In analyzing the D, we’d be remiss without mentioning Carolina’s longest-serving defenseman, Tim Gleason, who has been a good foot solider but might’ve already played his best hockey. Gleason, who’s been with the team since ’06, has seen his minutes dropped steadily over the last few years. Last season marked the first time since 2009 he averaged less than 20 minutes per night.

All this said, the ‘Canes do have some bright spots.

One is Ryan Murphy. The 20-year-old, taken 12th overall at the 2011 NHL Entry Draft, is one of the most highly-touted prospects from a coveted defensive class that included New Jersey’s Adam Larsson, Boston’s Dougie Hamilton, Minnesota’s Jonas Brodin and Dallas’ Jamie Oleksiak.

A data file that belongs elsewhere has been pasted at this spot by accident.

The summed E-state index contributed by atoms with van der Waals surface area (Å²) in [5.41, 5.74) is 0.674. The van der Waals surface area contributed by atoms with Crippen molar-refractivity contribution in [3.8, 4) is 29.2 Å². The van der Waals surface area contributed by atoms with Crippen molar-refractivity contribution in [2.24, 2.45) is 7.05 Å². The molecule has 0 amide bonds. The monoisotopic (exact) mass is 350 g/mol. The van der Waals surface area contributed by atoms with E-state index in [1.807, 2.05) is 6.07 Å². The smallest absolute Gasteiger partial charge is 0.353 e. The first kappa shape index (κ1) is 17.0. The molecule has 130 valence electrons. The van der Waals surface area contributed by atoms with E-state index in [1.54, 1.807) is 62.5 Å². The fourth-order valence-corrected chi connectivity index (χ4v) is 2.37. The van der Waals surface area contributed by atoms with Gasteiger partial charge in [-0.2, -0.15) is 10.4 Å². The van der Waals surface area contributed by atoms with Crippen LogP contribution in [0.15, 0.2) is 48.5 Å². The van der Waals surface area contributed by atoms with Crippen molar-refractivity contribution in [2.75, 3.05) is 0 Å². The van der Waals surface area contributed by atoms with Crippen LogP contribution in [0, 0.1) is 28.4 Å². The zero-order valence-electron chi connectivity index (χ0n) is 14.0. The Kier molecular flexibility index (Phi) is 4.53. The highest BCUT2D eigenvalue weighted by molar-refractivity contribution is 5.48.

Murphy actually made the ‘Canes out of his first NHL training camp, but failed to appear in a game before Carolina re-assigned him to OHL Kitchener.

From there, Murphy suffered a serious concussion while playing for the Rangers, but recovered sufficiently enough to be named Kitchener’s captain, earn a spot on Team Canada for the 2013 World Junior tournament and play four games for the ‘Canes last season, averaging over 21 minutes per.

For the ‘Canes D to succeed this year, Murphy will need to play beyond his years. They’ll also need their offseason pickups — Hainsey, Komisarek and ex-Sabre Andrej Sekera — to improve upon their 3.31 goals per game allowed last season, second-worst in the NHL.

Asking a lot? Probably. But that’s likely what it’ll take for the ‘Canes to get back to the postseason for the first time in four years.

Chimera on hybrid icing: ‘I hate it’

Jason Chimera

The hybrid-icing experiment was undertaken to cut down on serious injuries like the potentially career-ending one Carolina defenseman Joni Pitkanen suffered in April. But despite being intended to keep the players safer, the experiment isn’t being met with overwhelming enthusiasm.